Asbestos dust is dust which includes fragmented particles of asbestos. It is considered hazardous because inhalation of asbestos fibers can cause lung problems, including the development of mesothelioma, a form of lung cancer. Concerns about the safety of asbestos have led to very tough regulations on the processing and safe disposal of asbestos, in part to reduce the risk of creating asbestos dust.
Historically, asbestos was used in a number of building materials, especially materials which were designed to provide fire resistance. Popcorn ceilings, certain types of floor tiles, insulation, and some finishes can all potentially contain asbestos, and it was used in a number of other products as well. As long as asbestos-containing materials are inert, they are not dangerous, but once they are damaged or breached, they release asbestos dust, and people can inhale the asbestos.
Once the health risks of asbestos were realized, asbestos was no longer allowed in building materials, and laws were put in place to cope with structures built with asbestos-containing materials. When such structures are remodeled, the asbestos must be removed carefully, and the same holds true when structures are demolished, so that asbestos dust cannot be released into the environment. Asbestos testing is available to determine whether or not a structure contains asbestos, and specialized firms can clean up asbestos-containing materials to render a building safe for use.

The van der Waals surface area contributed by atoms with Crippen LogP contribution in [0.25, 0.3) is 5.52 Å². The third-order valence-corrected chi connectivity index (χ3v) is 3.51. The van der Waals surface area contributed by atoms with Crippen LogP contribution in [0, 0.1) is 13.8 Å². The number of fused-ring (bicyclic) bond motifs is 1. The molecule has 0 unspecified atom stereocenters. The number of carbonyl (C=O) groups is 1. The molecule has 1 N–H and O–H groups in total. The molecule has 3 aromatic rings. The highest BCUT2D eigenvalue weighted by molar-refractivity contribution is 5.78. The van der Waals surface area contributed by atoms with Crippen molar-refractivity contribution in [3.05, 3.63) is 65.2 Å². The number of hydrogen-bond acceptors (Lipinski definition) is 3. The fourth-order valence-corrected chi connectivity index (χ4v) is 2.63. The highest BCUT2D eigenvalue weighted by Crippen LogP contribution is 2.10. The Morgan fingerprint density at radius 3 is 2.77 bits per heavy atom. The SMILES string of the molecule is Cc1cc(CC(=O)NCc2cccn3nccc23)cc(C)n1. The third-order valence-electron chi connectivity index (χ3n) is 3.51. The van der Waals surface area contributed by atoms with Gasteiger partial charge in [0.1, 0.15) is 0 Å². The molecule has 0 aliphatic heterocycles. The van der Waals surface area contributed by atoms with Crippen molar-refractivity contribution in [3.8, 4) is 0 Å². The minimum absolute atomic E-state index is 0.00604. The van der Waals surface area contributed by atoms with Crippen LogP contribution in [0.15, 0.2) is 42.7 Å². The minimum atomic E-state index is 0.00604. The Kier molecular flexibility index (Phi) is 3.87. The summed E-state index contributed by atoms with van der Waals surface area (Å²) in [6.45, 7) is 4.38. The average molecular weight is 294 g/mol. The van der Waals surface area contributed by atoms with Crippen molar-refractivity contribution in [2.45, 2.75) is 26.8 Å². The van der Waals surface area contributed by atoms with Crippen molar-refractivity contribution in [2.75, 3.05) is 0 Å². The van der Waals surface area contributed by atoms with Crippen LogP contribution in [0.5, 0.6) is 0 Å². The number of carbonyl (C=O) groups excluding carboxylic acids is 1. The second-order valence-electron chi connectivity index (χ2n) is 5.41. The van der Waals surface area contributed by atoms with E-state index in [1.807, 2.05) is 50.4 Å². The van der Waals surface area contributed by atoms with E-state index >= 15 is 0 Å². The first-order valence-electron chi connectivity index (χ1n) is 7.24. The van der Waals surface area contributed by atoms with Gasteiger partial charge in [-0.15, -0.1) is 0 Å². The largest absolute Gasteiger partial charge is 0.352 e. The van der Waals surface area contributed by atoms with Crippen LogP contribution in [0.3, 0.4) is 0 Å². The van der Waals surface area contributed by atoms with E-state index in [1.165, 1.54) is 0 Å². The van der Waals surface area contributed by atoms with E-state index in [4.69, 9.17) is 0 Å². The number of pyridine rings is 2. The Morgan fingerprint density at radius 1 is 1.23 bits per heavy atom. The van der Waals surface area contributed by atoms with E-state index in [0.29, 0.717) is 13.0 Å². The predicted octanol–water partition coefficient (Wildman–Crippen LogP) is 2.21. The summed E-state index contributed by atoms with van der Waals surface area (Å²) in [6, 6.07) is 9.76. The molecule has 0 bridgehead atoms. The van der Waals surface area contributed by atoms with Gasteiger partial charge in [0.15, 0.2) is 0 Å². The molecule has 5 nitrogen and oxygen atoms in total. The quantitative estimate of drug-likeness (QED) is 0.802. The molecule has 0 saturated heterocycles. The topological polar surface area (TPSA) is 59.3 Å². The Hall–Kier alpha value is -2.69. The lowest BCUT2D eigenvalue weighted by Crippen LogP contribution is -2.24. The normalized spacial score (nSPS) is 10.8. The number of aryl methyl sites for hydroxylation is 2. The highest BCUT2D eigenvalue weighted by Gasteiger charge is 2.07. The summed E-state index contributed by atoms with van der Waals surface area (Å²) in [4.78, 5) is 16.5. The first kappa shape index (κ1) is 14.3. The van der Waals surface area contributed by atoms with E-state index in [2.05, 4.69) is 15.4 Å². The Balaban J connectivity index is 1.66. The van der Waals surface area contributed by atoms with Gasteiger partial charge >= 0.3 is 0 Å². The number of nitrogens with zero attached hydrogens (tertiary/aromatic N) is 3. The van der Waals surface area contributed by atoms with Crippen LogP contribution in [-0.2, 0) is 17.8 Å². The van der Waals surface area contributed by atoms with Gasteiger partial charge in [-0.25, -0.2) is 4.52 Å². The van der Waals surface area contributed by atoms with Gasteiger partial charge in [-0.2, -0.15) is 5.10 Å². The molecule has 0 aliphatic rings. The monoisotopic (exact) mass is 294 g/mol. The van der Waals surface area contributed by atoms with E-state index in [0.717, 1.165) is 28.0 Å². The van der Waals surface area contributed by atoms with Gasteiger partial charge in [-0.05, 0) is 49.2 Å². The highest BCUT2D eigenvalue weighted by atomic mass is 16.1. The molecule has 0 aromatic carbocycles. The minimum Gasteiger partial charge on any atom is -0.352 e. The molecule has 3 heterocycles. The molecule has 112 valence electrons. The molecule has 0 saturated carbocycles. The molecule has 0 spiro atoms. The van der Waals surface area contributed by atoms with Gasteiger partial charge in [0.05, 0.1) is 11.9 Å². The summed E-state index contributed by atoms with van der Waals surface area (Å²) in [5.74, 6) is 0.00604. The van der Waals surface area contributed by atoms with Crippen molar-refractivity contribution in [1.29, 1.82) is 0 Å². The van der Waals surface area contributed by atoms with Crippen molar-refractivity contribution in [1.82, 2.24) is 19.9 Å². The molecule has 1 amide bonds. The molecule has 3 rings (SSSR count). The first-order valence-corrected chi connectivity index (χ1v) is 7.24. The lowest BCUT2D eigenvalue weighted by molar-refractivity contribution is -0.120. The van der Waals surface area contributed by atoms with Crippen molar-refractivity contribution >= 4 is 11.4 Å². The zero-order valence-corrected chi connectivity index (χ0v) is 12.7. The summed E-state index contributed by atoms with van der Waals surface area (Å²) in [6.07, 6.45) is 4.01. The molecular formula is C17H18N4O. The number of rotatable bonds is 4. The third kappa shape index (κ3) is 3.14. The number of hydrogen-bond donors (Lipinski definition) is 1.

Asbestos dust may look like ordinary dust, or it may be fibrous in nature if the particles of asbestos are larger. It causes skin irritation because the fibers in the asbestos can dig into the skin, and if inhaled, it can damage the mouth, trachea, and lungs. People working in environments where asbestos dust may be present usually wear face protection to avoid inhaling it, and they wear protective clothing as well. When people are engaging in asbestos abatement to remove asbestos, they wear full-coverage disposable garments which are discarded after the abatement is over.
There can be a long lag time between asbestos exposure and the development of symptoms, which has become a serious problem in the world of liability claims, because sick patients may have difficulty proving that their illnesses were caused by exposure to asbestos or asbestos dust. People who know that they have been exposed to asbestos dust should keep a close eye on their respiratory health, and mention the exposure to their doctors so that it is recorded in their medical charts for future reference.